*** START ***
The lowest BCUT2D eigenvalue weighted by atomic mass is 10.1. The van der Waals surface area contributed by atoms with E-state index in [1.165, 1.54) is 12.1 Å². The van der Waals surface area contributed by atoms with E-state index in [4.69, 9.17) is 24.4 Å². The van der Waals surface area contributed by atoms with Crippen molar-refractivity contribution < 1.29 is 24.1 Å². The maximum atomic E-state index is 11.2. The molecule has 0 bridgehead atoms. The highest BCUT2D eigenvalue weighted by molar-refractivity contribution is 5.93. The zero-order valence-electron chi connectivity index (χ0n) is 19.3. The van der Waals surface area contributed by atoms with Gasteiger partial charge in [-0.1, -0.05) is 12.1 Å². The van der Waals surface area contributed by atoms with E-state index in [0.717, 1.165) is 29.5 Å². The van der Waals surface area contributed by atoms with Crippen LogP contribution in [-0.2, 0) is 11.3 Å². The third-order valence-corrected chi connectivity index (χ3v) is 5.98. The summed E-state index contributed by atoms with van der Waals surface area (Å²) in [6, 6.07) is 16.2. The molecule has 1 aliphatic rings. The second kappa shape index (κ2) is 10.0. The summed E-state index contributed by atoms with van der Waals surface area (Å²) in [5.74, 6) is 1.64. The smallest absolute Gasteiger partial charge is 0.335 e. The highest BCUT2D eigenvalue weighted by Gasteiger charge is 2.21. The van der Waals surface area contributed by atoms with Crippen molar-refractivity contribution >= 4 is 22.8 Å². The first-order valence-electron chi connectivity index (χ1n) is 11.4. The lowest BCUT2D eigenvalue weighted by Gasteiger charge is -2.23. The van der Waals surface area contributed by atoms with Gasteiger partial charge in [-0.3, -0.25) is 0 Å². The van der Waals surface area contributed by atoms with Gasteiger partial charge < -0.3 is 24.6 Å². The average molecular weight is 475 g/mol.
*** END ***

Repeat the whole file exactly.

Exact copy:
The lowest BCUT2D eigenvalue weighted by atomic mass is 10.1. The van der Waals surface area contributed by atoms with E-state index in [1.165, 1.54) is 12.1 Å². The van der Waals surface area contributed by atoms with E-state index in [4.69, 9.17) is 24.4 Å². The van der Waals surface area contributed by atoms with Crippen molar-refractivity contribution < 1.29 is 24.1 Å². The maximum atomic E-state index is 11.2. The molecule has 0 bridgehead atoms. The highest BCUT2D eigenvalue weighted by molar-refractivity contribution is 5.93. The zero-order valence-electron chi connectivity index (χ0n) is 19.3. The van der Waals surface area contributed by atoms with Gasteiger partial charge in [-0.1, -0.05) is 12.1 Å². The van der Waals surface area contributed by atoms with E-state index in [0.717, 1.165) is 29.5 Å². The van der Waals surface area contributed by atoms with Crippen LogP contribution in [-0.2, 0) is 11.3 Å². The third-order valence-corrected chi connectivity index (χ3v) is 5.98. The summed E-state index contributed by atoms with van der Waals surface area (Å²) in [6, 6.07) is 16.2. The molecule has 1 aliphatic rings. The second kappa shape index (κ2) is 10.0. The summed E-state index contributed by atoms with van der Waals surface area (Å²) in [5.74, 6) is 1.64. The smallest absolute Gasteiger partial charge is 0.335 e. The highest BCUT2D eigenvalue weighted by Gasteiger charge is 2.21. The van der Waals surface area contributed by atoms with Crippen molar-refractivity contribution >= 4 is 22.8 Å². The first-order valence-electron chi connectivity index (χ1n) is 11.4. The lowest BCUT2D eigenvalue weighted by Gasteiger charge is -2.23. The van der Waals surface area contributed by atoms with Gasteiger partial charge in [-0.3, -0.25) is 0 Å². The van der Waals surface area contributed by atoms with Gasteiger partial charge < -0.3 is 24.6 Å². The average molecular weight is 475 g/mol.